A Map of the World
First Look Pictures Releasing
Isn't She Great
A Map of the World begins with tragedy—unimaginable tragedy. A harried mom, Alice Goodwin (Sigourney Weaver), leaves her two young daughters and the daughters of her best friend, Theresa (Julianne Moore), in the den of her Wisconsin farmhouse while she goes upstairs to get her swimsuit. There, she stumbles on a relic of her childhood—a map she once drew, as an unhappy girl, of an "ideal world" in which she'd live all by herself. She lingers over it briefly, then goes downstairs to find Theresa's youngest—a toddler—missing. It doesn't take her long to discover the child in the pond down the hill. Just long enough.
There's a context for this terrible event: Alice has already, in her own eyes, fallen from grace. Unlike the radiant Theresa, she hasn't been able to manage motherhood. Her 5-year-old daughter disdains her, and her 3-year-old exhausts her. She has no support from her husband, Howard (David Strathairn), whose farm work keeps him oblivious to her escalating desperation. The accident is like a punch line to a hideous joke that begins, "Did you hear about the mom who didn't just mess up her own children?"
No, wait, the punch line is still to come. Alice is an elementary-school nurse, and she has recently vented her rage on Robbie Mackessy (Marc Donato), a bad-tempered boy who's routinely sent to school sick, and on his trashy single mother, Carol (Chloë Sevigny), whose lack of maternal sense carries a hint of insolence. When investigators show up to inquire about the boy, Alice—guilt-stricken and unhinged over the death of her friend's daughter—blurts out, "I hurt everybody." What she doesn't know is that Robbie has accused her of sexual abuse and that the investigators will interpret her self-flagellating remark as a confession. Alice is handcuffed in front of her daughters and locked away in jail, while her family is viciously ostracized.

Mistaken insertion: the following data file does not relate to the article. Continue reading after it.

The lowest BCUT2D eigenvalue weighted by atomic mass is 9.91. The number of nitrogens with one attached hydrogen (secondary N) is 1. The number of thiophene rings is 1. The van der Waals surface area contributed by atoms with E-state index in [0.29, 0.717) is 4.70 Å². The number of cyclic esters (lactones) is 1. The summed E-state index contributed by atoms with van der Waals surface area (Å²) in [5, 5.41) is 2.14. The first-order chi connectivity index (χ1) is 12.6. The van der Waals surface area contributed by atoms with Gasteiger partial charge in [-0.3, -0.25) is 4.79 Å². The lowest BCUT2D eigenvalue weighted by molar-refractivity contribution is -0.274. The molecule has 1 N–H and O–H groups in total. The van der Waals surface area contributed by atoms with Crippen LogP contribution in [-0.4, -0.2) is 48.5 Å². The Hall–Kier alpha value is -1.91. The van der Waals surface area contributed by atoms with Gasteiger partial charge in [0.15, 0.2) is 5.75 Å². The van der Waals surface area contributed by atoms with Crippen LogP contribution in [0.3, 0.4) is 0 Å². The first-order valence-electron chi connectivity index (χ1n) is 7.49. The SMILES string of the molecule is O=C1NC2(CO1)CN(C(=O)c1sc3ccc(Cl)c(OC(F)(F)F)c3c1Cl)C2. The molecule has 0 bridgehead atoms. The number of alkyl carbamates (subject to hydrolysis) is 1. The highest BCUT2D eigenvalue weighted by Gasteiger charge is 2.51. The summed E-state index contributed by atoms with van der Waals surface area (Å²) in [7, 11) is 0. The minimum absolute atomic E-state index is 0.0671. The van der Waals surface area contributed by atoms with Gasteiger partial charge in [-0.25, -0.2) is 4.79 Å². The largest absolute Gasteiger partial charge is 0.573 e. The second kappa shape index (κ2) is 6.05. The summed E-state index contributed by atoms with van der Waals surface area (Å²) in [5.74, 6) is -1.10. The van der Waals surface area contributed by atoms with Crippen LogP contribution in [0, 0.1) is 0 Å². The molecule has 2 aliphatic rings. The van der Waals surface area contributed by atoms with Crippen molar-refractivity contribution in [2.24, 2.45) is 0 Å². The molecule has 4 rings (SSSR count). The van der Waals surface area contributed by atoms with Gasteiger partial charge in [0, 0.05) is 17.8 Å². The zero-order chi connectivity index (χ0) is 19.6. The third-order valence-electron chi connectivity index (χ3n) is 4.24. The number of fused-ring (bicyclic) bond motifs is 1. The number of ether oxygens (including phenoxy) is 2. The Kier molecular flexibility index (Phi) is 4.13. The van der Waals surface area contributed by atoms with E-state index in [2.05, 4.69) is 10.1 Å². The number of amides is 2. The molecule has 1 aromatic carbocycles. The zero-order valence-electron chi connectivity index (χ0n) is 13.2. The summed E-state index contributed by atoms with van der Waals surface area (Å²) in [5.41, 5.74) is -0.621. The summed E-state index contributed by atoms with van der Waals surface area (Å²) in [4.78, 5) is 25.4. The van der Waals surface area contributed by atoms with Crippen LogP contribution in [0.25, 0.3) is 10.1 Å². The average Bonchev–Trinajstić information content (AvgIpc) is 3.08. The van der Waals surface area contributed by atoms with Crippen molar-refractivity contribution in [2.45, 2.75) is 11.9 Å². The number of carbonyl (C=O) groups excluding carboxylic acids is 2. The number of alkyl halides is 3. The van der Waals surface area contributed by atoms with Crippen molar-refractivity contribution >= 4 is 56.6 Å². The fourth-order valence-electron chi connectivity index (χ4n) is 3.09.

Each of these incidents—the drowning and the accusation of abuse—would be ghastly by itself; together, they're nearly unendurable. A Map of the World is such a bad trip that it's easy to see why an audience might loathe it. At first, I did. Before I went to see it, I didn't remember that a year and a half earlier I'd read the novel by Jane Hamilton—or, rather, half-read it. I'd just become a father and didn't want to know about little girls who in an instant could wander off and die or hapless parents demonized for simply being human. So I skimmed the second part, keeping the book at arm's length, and promptly "forgot" it.
There were times I wanted to "skim" the movie, too, but I'm glad I stayed with it: That which does not kill us makes us … well, still alive. The director, Scott Elliott, comes from theater (he runs New York's acclaimed The New Group), and he tells the story plainly, without ornament or editorializing. A Map of the World firmly leads you into the horror, through it, and out the other side, and there's something consoling about tragedy viewed so unflinchingly, with so much blame spread around that there's finally no one to blame. The film is occasionally dissonant, but it's remarkably cleareyed.
The screenplay, by Peter Hedges and Polly Platt, uses some of Hamilton's plangent prose but improves on her design. The story here is leaner and more shapely: It doesn't waste time with the minutiae of Alice's trial or the dullish husband, who narrates sections of the book (a good thing, since Strathairn plays him as a groggy simpleton). The only aspect of the novel I missed was its rumination on Carol Mackessy, who believes her son's absurd charges against Alice because that's easier than blaming herself for his damaged psyche. This shameless mother makes a haunting contrast to Alice, the repository of shame, whose impulse is to punish herself for anything beyond her control.